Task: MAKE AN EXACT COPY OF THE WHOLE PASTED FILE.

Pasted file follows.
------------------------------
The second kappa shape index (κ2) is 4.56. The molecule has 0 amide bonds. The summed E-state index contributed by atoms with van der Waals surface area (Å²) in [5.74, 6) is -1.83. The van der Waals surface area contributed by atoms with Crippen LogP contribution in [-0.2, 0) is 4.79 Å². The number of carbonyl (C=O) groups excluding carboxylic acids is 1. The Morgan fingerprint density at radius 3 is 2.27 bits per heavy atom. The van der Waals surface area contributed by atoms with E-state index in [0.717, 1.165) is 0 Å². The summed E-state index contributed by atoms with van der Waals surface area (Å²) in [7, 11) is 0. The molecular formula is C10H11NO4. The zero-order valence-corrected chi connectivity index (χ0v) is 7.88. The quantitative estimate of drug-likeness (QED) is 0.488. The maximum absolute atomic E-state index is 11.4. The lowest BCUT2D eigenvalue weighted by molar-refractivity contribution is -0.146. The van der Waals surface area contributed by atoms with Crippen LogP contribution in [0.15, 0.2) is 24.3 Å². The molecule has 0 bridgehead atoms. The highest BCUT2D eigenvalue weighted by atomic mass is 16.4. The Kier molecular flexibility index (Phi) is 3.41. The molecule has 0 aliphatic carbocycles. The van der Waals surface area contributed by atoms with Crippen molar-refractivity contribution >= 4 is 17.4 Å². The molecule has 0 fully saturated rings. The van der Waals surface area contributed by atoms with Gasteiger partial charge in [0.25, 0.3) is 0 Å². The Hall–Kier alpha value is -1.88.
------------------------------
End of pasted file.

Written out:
The second kappa shape index (κ2) is 4.56. The molecule has 0 amide bonds. The summed E-state index contributed by atoms with van der Waals surface area (Å²) in [5.74, 6) is -1.83. The van der Waals surface area contributed by atoms with Crippen LogP contribution in [-0.2, 0) is 4.79 Å². The number of carbonyl (C=O) groups excluding carboxylic acids is 1. The Morgan fingerprint density at radius 3 is 2.27 bits per heavy atom. The van der Waals surface area contributed by atoms with E-state index in [0.717, 1.165) is 0 Å². The summed E-state index contributed by atoms with van der Waals surface area (Å²) in [7, 11) is 0. The molecular formula is C10H11NO4. The zero-order valence-corrected chi connectivity index (χ0v) is 7.88. The quantitative estimate of drug-likeness (QED) is 0.488. The maximum absolute atomic E-state index is 11.4. The lowest BCUT2D eigenvalue weighted by molar-refractivity contribution is -0.146. The van der Waals surface area contributed by atoms with Crippen LogP contribution in [0.15, 0.2) is 24.3 Å². The molecule has 0 bridgehead atoms. The highest BCUT2D eigenvalue weighted by atomic mass is 16.4. The Kier molecular flexibility index (Phi) is 3.41. The molecule has 0 aliphatic carbocycles. The van der Waals surface area contributed by atoms with Crippen molar-refractivity contribution >= 4 is 17.4 Å². The molecule has 0 fully saturated rings. The van der Waals surface area contributed by atoms with Gasteiger partial charge in [0.25, 0.3) is 0 Å². The Hall–Kier alpha value is -1.88.